For one night, all of the dismal expectations and countless doubters that the Portland Trail Blazers had coming into the season were put to rest. Forgotten was the Blazers’ NBA worst 21-61 record last season and many predictions that they may be even worse this season. On this particular night, all the negativity that normally swirls around the team was put on hold, as Portland looked prim and polished in their 88-86 win against the Minnesota Timberwolves on Saturday night.
As Saturday night began, the home opener against the T-wolves provided the Blazers’ faithful their first real glimpse of this year’s squad. And based on the way fans filled up the Rose Garden, selling the game out with 20,113 bodies, and the playoff-caliber enthusiasm they exerted throughout game, it seemed Blazers’ aficionados were more than pleased with their team.
The tighter the score became down the stretch, the louder the fans got, filling the Garden’s airwaves with chants of “D-Fence" and “Let’s go Blazers." By the waning moments, all of the excitement that had gradually built up through the first 41 minutes transformed into deafening cheers that blew the top off the Garden, as Juan Dixon knocked down the go-ahead three pointer and Kevin Garnett misfired to seal a surprising Blazers victory. Once the clocked showed all zeros, confetti rained down on the heads of the sellout crowd and the fans left the arena with full-blown smiles on their faces.
Considering Portland’s average attendance dropped an astonishing 9.3 percent last season, the Blazers’ ability to win the hearts of their fans with their gutsy performance on opening night was almost as important as the victory that they squeaked out on the court.
”That’s what we play for, the fans," said Blazers head coach Nate McMillan. “What we wanted to do was establish how we were going to play at home and create an identity for ourselves. We wanted to give these fans something to come back for."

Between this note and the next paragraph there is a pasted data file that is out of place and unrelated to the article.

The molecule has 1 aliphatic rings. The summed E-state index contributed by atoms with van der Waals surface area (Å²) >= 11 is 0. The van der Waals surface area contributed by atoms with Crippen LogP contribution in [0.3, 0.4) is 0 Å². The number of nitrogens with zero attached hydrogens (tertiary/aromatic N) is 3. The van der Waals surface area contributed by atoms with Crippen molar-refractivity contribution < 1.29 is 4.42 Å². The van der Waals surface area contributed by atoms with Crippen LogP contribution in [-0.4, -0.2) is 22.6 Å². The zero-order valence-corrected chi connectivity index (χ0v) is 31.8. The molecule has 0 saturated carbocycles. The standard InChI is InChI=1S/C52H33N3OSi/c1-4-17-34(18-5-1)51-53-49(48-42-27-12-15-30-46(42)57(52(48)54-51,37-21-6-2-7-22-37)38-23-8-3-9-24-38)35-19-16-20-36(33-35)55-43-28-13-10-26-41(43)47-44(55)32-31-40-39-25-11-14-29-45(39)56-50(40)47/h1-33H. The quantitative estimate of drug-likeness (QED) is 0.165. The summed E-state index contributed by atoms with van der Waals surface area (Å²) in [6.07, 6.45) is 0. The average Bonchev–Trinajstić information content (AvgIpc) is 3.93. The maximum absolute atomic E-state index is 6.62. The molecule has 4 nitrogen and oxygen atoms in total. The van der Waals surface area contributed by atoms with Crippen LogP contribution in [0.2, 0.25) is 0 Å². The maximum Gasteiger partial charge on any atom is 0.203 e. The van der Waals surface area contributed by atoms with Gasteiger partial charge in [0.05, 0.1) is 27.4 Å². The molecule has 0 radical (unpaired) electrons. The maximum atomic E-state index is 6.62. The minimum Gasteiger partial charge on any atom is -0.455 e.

Just as scores of billboards around the city suggest, on opening night the Blazers’ pain will really be Portland’s gain. All of the hard work and preparation that McMillan put his squad through during the off-season shined through in these early games.
Being one of the youngest teams in the NBA, it is expected that the Blazers would falter in a game’s most pressure-packed moments. However, that wasn’t the reality against Minnesota as Portland’s young talent illustrated that youth doesn’t necessarily mean inexperience. In the final five minutes of a close game, easily the most crucial period, McMillan felt comfortable enough with a couple players barely old enough to drink, in Travis Outlaw, Martell Webster and rookie sensation Brandon Roy, to leave them in the game. The trio responded by fueling the surge that captured the lead in the final minutes, making veteran-like decisions but still using the unmatched athleticism permitted by their youth.
”Those young guys showed me that they have potential to do some good things," said McMillan. “They played aggressive. They played with confidence, and they played together. Young guys usually go up and down, and that is what we have seen so far. Tonight was just a good night against a good team for those guys."
Avenging his porous performance against Golden State just one night prior to Saturday’s home opener, Outlaw made a big difference against KG and company. The fourth-year player impressively filled the box score with 18 points, 15 rebounds, two assists and two steals.
Year after year, Blazers’ fans have been patiently waiting for Outlaw to live up to the billing he immediately inherited after being selected with the 23rd pick in the 2003 draft. If the young stud continues to couple his godlike athletic ability with good decision making on the floor like he did on Saturday night, he should quickly fulfill expectations and even become a leader on this Portland squad.
With the Dixon’s last-second jumper from behind the three-point stripe, Portland’s record now stands at 2-1 coming into a couple of games versus the two Los Angeles teams. The Blazers head to southern California for a date with the Clippers and then return home to host Kobe Bryant and the Lakers on Wednesday night.
The home opener had a feel to it that was nonexistent with all the losing in the past couple of seasons. As Portland made a final push to claim the lead in the fourth quarter, the fans’ cheers and screams proved that they were genuinely behind their team for the first time in a good while. So, the Blazers may have won just another game, but for one night they also won back their fans.